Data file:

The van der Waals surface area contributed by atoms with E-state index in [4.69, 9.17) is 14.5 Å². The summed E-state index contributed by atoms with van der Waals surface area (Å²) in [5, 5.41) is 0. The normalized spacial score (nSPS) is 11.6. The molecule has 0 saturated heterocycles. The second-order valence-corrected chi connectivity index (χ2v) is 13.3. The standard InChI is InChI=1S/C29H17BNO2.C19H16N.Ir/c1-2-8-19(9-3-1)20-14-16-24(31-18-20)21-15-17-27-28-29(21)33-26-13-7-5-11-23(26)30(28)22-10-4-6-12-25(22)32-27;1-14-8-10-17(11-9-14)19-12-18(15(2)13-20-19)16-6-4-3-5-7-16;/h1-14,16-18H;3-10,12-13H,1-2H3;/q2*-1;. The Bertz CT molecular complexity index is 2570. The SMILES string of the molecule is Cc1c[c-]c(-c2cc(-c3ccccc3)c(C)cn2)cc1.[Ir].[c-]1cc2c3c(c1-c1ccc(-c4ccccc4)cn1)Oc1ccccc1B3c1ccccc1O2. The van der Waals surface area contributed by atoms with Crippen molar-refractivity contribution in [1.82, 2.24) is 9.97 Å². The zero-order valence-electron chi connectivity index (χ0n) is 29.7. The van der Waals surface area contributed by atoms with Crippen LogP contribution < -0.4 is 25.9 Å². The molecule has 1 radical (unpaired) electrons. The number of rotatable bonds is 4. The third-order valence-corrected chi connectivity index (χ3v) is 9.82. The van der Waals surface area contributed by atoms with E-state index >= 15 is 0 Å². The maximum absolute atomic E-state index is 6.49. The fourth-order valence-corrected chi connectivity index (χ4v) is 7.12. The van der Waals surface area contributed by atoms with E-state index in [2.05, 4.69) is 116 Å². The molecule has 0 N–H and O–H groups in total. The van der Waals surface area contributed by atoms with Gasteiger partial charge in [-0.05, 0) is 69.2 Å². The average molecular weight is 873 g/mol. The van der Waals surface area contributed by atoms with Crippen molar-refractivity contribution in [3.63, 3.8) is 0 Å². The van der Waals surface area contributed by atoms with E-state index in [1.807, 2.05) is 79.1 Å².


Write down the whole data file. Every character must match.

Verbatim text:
The van der Waals surface area contributed by atoms with E-state index in [4.69, 9.17) is 14.5 Å². The summed E-state index contributed by atoms with van der Waals surface area (Å²) in [5, 5.41) is 0. The normalized spacial score (nSPS) is 11.6. The molecule has 0 saturated heterocycles. The second-order valence-corrected chi connectivity index (χ2v) is 13.3. The standard InChI is InChI=1S/C29H17BNO2.C19H16N.Ir/c1-2-8-19(9-3-1)20-14-16-24(31-18-20)21-15-17-27-28-29(21)33-26-13-7-5-11-23(26)30(28)22-10-4-6-12-25(22)32-27;1-14-8-10-17(11-9-14)19-12-18(15(2)13-20-19)16-6-4-3-5-7-16;/h1-14,16-18H;3-10,12-13H,1-2H3;/q2*-1;. The Bertz CT molecular complexity index is 2570. The SMILES string of the molecule is Cc1c[c-]c(-c2cc(-c3ccccc3)c(C)cn2)cc1.[Ir].[c-]1cc2c3c(c1-c1ccc(-c4ccccc4)cn1)Oc1ccccc1B3c1ccccc1O2. The van der Waals surface area contributed by atoms with Crippen molar-refractivity contribution in [1.82, 2.24) is 9.97 Å². The zero-order valence-electron chi connectivity index (χ0n) is 29.7. The van der Waals surface area contributed by atoms with Crippen LogP contribution < -0.4 is 25.9 Å². The molecule has 1 radical (unpaired) electrons. The number of rotatable bonds is 4. The third-order valence-corrected chi connectivity index (χ3v) is 9.82. The van der Waals surface area contributed by atoms with E-state index >= 15 is 0 Å². The maximum absolute atomic E-state index is 6.49. The fourth-order valence-corrected chi connectivity index (χ4v) is 7.12. The van der Waals surface area contributed by atoms with E-state index in [2.05, 4.69) is 116 Å². The molecule has 0 N–H and O–H groups in total. The van der Waals surface area contributed by atoms with Gasteiger partial charge in [-0.05, 0) is 69.2 Å². The average molecular weight is 873 g/mol. The van der Waals surface area contributed by atoms with Crippen molar-refractivity contribution in [3.63, 3.8) is 0 Å². The van der Waals surface area contributed by atoms with E-state index in [1.807, 2.05) is 79.1 Å².